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4 Benefits of Hugs, for Mind and Body

Research finds surprising power in even casual embraces.

I had the honor of introducing Zen Psychology Therapy (ZPT)* at the World Congress for Psychotherapy in Shanghai in May 2014 [1]. What an experience! In retrospect, two impressions struck me the most, the first being was the openness and intellectual vibrancy with which Zen Psychology and other hybrid approaches were received. Instead of being offended by a Western psychologist speaking about Zen Buddhism and mindfulness in psychotherapy, I was welcomed as someone who wishes to build bridges.

A Universal Need

The other had to do with how many Chinese colleagues—and even strangers—initiated conversations about physical affection, and the lack of thereof in China. My Chinese co-chair, who had lived in the United States for 10 years, explained that he himself had fallen in love with hugging, just like many other city residents of modern China.

As you might know, relatively few Asians commonly express their love with hugs. Why should they? For us to think there is only one way to affirm and support another person would be an arrogant stance. Many of them don’t miss physical affection, thinking of the custom of hugging, especially in public, as a silly display. And hugs are certainly not necessary for academic or professional success.

However, there are some hug benefits that cannot be kept a secret, even in the age of the internet:

  1. Security. A lot of time has passed since the Harlow studies, showing that poor monkey babies prefer a cloth doll without milk as a mother substitute over a metal doll with milk [2]. Worldwide we agree that babies need to be held. There is evidence that adults who were frequently hugged and cuddled during early childhood display fewer stress symptoms than less-hugged counterparts [3]. Physical affection also alleviates stress reactions in adults who report less existential anxiety even when touched only briefly [4]. We are simply wired to find touch reassuring, as many studies of first impressions show [5].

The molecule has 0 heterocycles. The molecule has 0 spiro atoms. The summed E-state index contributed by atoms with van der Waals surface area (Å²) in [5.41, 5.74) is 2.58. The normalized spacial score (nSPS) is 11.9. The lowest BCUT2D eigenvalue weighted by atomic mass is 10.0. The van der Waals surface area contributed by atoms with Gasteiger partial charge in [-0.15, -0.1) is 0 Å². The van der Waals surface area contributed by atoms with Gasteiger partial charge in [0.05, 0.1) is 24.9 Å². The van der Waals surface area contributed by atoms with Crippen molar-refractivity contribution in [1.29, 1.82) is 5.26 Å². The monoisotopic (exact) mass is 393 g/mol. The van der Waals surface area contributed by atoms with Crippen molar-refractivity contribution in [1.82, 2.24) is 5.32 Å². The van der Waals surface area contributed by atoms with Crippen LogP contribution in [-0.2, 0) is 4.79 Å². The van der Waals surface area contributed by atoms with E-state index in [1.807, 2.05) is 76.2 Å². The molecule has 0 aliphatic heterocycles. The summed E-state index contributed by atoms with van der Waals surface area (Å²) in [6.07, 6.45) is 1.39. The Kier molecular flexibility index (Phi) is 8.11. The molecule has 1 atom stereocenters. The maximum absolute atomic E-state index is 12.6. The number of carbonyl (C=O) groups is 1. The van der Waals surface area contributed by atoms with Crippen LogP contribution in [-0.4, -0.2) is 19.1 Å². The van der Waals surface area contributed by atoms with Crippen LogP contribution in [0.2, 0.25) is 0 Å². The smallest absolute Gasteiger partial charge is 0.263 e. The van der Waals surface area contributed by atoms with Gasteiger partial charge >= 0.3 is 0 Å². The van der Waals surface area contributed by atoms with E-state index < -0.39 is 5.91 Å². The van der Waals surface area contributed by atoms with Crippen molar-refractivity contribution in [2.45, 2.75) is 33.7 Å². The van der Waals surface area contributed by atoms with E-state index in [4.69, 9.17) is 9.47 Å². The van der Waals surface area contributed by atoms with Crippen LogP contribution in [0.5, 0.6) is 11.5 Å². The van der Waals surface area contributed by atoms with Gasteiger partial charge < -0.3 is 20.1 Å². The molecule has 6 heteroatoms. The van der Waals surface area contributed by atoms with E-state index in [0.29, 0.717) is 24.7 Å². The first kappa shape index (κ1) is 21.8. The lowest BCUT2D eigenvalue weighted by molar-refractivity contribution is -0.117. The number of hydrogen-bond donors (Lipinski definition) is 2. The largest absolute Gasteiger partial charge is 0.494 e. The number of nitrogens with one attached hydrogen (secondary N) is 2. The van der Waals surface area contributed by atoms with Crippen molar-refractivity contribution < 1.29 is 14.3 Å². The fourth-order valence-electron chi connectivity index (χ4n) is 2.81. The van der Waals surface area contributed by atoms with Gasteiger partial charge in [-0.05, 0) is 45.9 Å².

2. Positive Feelings. As adults, we can live without hugs, of course, but we do seem to be happier with them. We release the hormone oxytocin when touched, which elevates feelings of attachment, connection, trust, and intimacy. [6] When we're hugged, we feel less lonely. I speculate that students feel less devastated by academic problems when well-hugged, well-assured, and well-bonded. Apparently, hugs facilitate social bonding and the experience of participating fully in this life, which, to me, is true happiness.*
  3. Better Health. Another commonly mentioned benefit of hugging lies in our improved health, as when we are touched our heart rate, blood pressure, and levels of the harmful stress hormone cortisol are lowered [7]. Reach out and hug, and your life might not only feel better, but last longer.
  4. Freedom. It's a cliché to say that Asians cultures tend not to touch and hug, especially because times may be changing and people may be choosing not to fit in the same cultural box they always have. The intense longing for intellectual growth and freedom, the desire to build bridges between the West and the East, and the unprecedented curiosity and willingness to undergo the most taxing academic training all causes people to question everything. A young Chinese business woman who spoke to me about the need to break through glass ceilings in leadership positions thee—a need that we certainly share in the here—spontaneously held my hands while speaking about her ambitions. While talking to me about the courage it takes to travel alone to foreign countries, a Chinese woman I met in the subway suddenly embraced the friend next to her. Don’t get me wrong: It can be annoying to be touched by a stranger, or even by a friend, at the wrong time. And there will always be people who choose not to touch, such as the Zen monk with whom I had the privilege of talking at great length. But the emphasis here lies in choice. As people choose to leave a cultural box that insists on no touch, exposing their emotional and physical needs may be experienced as an overt sign of overcoming their fears and cultural conditioning.

Two Chinese students approached me to ask some questions after I spoke at the conference. Noting that I had briefly mentioned during my talk that physical deprivation is acknowledged as one cause of suffering in the West, the female student suddenly hugged me, thanking me profusely. The male student surprised me and followed her example. Feeling quite touched, I laughed, “Chinese people, I thought, don’t hug.” The students smiled and forgave me for me prejudice.

Zen Psychology Therapy Andrea F. Polard

* ZPT is based on my book








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